The topic of bullying gets a lot of attention these days, and many individuals and organizations are working hard to end it, which is admirable.

I think the best way to encourage children not to bully other children, however, is to be good role models ourselves. And although most of us think that we are good role models, I ask us to look more deeply at our behaviors and ask if we really are setting a good example for our children.

One form of bullying that doesn’t get a lot of attention is exclusion or shunning. I have both experienced and witnessed exclusive behavior among parents. I have stood in a school lobby with no one to chat with because I didn’t belong to any of the impenetrable cliques.

I have watched a single mother with a new baby be ostracized at a school gathering, while parents flocked to a new baby belonging to two parents.

I have been shunned by friends of one political party for having friends enrolled in another. I have seen religion, sexual orientation, politics, class and family dynamics, all play a part in who will speak with whom, who will sit with whom.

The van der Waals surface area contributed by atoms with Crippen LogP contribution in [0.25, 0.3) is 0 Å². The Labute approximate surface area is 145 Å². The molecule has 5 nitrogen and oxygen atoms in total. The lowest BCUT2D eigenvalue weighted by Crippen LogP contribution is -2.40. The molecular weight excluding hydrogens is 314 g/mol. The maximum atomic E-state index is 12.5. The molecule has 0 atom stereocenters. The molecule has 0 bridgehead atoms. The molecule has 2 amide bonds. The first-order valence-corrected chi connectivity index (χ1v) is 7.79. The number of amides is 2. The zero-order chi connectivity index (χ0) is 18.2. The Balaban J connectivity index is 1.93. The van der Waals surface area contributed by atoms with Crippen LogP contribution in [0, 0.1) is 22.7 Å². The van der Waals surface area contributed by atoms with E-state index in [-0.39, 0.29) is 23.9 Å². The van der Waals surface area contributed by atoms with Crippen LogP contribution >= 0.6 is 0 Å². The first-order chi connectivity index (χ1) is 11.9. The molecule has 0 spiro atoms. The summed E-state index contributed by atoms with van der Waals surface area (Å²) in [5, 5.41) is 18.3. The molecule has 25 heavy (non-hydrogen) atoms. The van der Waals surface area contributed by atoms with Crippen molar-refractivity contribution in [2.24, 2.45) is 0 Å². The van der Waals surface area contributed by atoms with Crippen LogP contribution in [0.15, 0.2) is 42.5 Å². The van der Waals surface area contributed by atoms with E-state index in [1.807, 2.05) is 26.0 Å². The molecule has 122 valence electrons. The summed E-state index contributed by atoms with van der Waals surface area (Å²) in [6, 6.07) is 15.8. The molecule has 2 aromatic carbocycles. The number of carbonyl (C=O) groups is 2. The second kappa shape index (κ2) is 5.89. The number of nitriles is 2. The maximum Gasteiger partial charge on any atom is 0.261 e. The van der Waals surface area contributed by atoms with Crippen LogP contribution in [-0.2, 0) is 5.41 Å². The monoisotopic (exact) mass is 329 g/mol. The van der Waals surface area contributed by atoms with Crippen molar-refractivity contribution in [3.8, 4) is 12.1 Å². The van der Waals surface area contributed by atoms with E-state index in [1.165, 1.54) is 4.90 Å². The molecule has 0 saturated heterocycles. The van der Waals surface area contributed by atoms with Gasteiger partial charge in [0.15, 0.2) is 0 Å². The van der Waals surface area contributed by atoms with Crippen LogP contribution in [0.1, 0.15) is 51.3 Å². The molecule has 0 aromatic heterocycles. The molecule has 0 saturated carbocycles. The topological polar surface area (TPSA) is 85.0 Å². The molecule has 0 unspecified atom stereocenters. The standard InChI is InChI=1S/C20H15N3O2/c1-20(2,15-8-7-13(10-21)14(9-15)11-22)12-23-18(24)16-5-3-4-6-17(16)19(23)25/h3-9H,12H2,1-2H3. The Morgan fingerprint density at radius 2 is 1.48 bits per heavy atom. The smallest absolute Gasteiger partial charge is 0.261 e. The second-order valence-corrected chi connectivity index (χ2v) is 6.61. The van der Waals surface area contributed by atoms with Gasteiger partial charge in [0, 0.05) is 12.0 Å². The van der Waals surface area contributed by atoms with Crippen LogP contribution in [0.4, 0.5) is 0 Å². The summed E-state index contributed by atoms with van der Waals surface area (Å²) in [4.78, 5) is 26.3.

So my thought is this: If we really want our children to stop bullying and being bullied, we need to examine the behaviors we are modeling.


What would happen if we chose our friends based on their qualities, laughs, hobbies and their hearts, rather than their political beliefs, sexual orientation, financial status or religion?

What if, instead of judging and dismissing people based on those initial impressions, we really got to know them? What if we were willing to befriend people who were not like us?

What would our children learn from watching us be less judgmental, more open to others?

Amy Cyr, Farmingdale

Only subscribers are eligible to post comments. Please subscribe or login first for digital access. Here’s why.

Use the form below to reset your password. When you've submitted your account email, we will send an email with a reset code.